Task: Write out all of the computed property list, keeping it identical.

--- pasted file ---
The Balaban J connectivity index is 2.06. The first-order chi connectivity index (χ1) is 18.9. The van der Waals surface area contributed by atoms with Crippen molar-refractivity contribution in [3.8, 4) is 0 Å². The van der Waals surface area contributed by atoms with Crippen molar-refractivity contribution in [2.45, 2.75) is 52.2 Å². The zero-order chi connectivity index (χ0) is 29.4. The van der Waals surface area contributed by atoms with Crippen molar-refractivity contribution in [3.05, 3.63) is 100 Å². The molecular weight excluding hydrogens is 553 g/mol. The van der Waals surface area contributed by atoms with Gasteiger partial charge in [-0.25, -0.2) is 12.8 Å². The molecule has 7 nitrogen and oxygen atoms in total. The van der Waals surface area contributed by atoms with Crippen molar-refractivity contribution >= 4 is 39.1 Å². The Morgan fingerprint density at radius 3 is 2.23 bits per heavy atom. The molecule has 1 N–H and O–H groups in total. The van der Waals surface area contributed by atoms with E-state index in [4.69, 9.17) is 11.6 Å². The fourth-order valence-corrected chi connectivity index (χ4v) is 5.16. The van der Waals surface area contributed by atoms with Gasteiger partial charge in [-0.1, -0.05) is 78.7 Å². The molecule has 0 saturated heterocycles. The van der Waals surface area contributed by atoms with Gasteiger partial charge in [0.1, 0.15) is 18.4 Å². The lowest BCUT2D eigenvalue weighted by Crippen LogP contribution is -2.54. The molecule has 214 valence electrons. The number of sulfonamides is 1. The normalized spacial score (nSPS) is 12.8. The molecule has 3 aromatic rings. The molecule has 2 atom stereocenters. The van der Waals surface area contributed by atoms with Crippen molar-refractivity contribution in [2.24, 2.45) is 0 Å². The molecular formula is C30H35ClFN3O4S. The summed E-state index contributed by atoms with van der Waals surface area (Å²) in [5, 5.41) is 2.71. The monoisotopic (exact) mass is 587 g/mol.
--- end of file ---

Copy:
The Balaban J connectivity index is 2.06. The first-order chi connectivity index (χ1) is 18.9. The van der Waals surface area contributed by atoms with Crippen molar-refractivity contribution in [3.8, 4) is 0 Å². The van der Waals surface area contributed by atoms with Crippen molar-refractivity contribution in [2.45, 2.75) is 52.2 Å². The zero-order chi connectivity index (χ0) is 29.4. The van der Waals surface area contributed by atoms with Crippen molar-refractivity contribution in [3.05, 3.63) is 100 Å². The molecular weight excluding hydrogens is 553 g/mol. The van der Waals surface area contributed by atoms with Gasteiger partial charge in [-0.25, -0.2) is 12.8 Å². The molecule has 7 nitrogen and oxygen atoms in total. The van der Waals surface area contributed by atoms with Crippen molar-refractivity contribution >= 4 is 39.1 Å². The Morgan fingerprint density at radius 3 is 2.23 bits per heavy atom. The molecule has 1 N–H and O–H groups in total. The van der Waals surface area contributed by atoms with E-state index in [4.69, 9.17) is 11.6 Å². The fourth-order valence-corrected chi connectivity index (χ4v) is 5.16. The van der Waals surface area contributed by atoms with Gasteiger partial charge in [-0.1, -0.05) is 78.7 Å². The molecule has 0 saturated heterocycles. The van der Waals surface area contributed by atoms with Gasteiger partial charge in [0.1, 0.15) is 18.4 Å². The lowest BCUT2D eigenvalue weighted by Crippen LogP contribution is -2.54. The molecule has 214 valence electrons. The number of sulfonamides is 1. The normalized spacial score (nSPS) is 12.8. The molecule has 3 aromatic rings. The molecule has 2 atom stereocenters. The van der Waals surface area contributed by atoms with Crippen molar-refractivity contribution in [2.24, 2.45) is 0 Å². The molecular formula is C30H35ClFN3O4S. The summed E-state index contributed by atoms with van der Waals surface area (Å²) in [5, 5.41) is 2.71. The monoisotopic (exact) mass is 587 g/mol.